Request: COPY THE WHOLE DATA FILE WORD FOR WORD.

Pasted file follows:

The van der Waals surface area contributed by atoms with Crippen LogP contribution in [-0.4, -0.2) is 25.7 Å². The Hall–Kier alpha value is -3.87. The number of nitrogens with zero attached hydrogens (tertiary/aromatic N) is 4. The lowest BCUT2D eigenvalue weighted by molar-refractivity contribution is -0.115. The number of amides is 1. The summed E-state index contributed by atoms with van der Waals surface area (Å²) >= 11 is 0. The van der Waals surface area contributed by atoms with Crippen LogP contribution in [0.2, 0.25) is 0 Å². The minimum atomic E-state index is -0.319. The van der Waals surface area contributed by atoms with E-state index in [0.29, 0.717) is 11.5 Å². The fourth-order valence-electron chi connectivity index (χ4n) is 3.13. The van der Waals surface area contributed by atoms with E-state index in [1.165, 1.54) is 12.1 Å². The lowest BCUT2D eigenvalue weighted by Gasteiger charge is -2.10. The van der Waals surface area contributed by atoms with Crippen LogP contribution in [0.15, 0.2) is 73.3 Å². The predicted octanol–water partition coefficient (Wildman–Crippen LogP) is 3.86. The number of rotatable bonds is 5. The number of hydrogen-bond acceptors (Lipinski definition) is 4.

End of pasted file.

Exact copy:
The van der Waals surface area contributed by atoms with Crippen LogP contribution in [-0.4, -0.2) is 25.7 Å². The Hall–Kier alpha value is -3.87. The number of nitrogens with zero attached hydrogens (tertiary/aromatic N) is 4. The lowest BCUT2D eigenvalue weighted by molar-refractivity contribution is -0.115. The number of amides is 1. The summed E-state index contributed by atoms with van der Waals surface area (Å²) >= 11 is 0. The van der Waals surface area contributed by atoms with Crippen LogP contribution in [0.2, 0.25) is 0 Å². The minimum atomic E-state index is -0.319. The van der Waals surface area contributed by atoms with E-state index in [0.29, 0.717) is 11.5 Å². The fourth-order valence-electron chi connectivity index (χ4n) is 3.13. The van der Waals surface area contributed by atoms with E-state index in [1.165, 1.54) is 12.1 Å². The lowest BCUT2D eigenvalue weighted by Gasteiger charge is -2.10. The van der Waals surface area contributed by atoms with Crippen LogP contribution in [0.15, 0.2) is 73.3 Å². The predicted octanol–water partition coefficient (Wildman–Crippen LogP) is 3.86. The number of rotatable bonds is 5. The number of hydrogen-bond acceptors (Lipinski definition) is 4.